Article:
What do you love most about working with the school of POWHER? I’ve learned so much about myself from this community. I feel like they’ve taught me a lot more than I given them. I have a strong personality. My mother once told me that I am a feminist, but I didn’t really understand what that meant. Nowadays, when I go to Guatemala, I feel like a different person. The women there taught me there are many different sides to being a woman. They make me proud to be a woman who can fill certain roles that in US we fight against being defined by. They make being a female, a mother, a wife, a sister beautiful. They are very humble people and that’s why I love this work.
If you weren't in the medical field, what would you be doing? I would have gotten my Masters in public health and created similar initiatives and programs in resource-poor areas. I am actually moving away from practicing medicine in the US so I can do more of this kind of work. So hopefully we continue growing, so it’s something I can do.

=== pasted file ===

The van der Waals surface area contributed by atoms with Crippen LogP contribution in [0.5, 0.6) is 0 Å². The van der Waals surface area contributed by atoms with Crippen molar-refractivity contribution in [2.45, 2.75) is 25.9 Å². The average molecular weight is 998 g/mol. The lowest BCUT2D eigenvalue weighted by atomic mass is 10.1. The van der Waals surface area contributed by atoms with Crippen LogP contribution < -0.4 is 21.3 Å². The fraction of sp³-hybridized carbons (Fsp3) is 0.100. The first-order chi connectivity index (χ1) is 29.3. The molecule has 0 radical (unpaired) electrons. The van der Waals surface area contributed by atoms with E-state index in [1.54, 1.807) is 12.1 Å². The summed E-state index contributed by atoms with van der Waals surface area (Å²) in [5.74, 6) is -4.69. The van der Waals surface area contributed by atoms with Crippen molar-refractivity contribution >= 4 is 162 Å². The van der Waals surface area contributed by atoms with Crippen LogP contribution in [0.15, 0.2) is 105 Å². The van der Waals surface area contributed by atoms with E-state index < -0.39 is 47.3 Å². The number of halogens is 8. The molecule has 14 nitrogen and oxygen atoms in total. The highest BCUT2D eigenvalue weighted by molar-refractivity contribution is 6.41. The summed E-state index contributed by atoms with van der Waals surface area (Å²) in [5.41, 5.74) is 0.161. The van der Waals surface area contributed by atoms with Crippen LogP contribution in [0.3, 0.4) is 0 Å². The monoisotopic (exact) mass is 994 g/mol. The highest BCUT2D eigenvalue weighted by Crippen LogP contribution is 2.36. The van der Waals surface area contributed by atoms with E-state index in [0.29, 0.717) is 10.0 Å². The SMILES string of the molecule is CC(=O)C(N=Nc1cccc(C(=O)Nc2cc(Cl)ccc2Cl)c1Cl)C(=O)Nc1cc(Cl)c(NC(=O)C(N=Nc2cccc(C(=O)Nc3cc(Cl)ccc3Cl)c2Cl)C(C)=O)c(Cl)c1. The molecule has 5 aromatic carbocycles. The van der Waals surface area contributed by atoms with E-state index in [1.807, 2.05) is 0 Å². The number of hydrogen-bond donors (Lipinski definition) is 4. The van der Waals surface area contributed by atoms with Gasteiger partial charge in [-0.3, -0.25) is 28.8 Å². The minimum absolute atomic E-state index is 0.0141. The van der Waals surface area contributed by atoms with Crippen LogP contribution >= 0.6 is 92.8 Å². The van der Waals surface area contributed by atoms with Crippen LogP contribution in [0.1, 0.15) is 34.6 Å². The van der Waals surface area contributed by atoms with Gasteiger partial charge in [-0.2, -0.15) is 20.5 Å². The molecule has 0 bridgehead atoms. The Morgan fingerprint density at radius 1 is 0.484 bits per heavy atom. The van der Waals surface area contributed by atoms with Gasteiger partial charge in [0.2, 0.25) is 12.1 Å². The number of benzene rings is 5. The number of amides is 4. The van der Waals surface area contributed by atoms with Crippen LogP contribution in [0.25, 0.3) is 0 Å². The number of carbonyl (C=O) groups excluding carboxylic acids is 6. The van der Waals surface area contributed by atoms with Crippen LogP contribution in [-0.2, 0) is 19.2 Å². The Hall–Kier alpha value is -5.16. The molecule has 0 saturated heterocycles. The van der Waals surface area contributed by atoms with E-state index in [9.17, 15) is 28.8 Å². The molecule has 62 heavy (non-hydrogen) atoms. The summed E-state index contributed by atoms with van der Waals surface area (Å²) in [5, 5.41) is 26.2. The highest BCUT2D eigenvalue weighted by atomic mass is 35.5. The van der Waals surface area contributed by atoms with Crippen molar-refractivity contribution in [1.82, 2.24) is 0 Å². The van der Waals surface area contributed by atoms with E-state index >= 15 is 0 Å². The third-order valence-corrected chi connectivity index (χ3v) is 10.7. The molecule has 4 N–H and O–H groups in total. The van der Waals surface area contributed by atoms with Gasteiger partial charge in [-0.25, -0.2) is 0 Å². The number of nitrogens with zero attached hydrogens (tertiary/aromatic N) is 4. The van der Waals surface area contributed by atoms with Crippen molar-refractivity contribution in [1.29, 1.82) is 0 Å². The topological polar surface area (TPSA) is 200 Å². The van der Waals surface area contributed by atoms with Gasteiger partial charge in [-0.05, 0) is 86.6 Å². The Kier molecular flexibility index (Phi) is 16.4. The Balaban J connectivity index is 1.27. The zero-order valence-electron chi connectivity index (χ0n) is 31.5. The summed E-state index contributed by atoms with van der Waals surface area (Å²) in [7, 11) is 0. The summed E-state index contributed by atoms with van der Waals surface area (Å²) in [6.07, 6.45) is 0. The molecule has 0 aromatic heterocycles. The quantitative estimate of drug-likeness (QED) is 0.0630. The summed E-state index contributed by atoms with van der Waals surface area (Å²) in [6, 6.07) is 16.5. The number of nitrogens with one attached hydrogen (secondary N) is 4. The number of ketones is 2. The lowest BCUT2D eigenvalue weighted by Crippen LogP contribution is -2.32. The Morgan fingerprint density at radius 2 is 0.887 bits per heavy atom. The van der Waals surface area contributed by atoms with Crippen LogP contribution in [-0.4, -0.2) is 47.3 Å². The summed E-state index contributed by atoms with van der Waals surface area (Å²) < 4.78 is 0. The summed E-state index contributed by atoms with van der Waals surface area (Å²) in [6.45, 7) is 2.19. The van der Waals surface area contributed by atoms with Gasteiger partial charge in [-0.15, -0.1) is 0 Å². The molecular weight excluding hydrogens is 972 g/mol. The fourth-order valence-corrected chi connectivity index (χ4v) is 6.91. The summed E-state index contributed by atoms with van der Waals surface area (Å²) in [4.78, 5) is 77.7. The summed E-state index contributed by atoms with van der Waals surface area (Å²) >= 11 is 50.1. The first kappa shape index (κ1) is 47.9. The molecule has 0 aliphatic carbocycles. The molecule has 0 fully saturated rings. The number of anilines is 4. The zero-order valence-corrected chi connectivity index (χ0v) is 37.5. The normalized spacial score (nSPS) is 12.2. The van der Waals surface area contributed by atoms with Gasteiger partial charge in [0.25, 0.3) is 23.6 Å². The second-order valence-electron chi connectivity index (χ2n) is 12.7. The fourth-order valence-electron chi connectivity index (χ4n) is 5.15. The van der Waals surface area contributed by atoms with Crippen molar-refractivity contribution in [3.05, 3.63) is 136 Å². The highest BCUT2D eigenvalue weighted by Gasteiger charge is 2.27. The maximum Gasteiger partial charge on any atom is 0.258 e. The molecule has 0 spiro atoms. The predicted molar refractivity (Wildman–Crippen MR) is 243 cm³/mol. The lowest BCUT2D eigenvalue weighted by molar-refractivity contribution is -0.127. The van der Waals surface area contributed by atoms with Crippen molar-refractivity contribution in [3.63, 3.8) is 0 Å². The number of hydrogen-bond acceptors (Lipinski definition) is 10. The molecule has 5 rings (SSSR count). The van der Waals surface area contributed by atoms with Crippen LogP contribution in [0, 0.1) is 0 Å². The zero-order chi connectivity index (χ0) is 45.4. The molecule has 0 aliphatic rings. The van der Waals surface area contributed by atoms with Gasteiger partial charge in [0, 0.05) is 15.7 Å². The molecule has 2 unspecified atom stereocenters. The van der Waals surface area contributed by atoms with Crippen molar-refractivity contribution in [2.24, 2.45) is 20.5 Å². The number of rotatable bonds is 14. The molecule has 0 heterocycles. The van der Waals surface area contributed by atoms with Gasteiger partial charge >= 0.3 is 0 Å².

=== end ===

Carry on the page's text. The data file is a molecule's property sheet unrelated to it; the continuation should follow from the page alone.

When you aren't creating world changing programs, what do you like to do? I love food from everywhere in the world, so I enjoy what NYC has to offer. I like to go out with friends and enjoy good company, food, and wine. I also travel a lot on my own. Travel is the only way for me to stay sane, living in this crazy city. Travelling has made me realize how fortunate we are here in the US. All my experiences make me feel like I am one of the richest people in this world. It has been a great blessing.
For more information on Comadroma School of POWHER, Saving Mothers, and more, visit: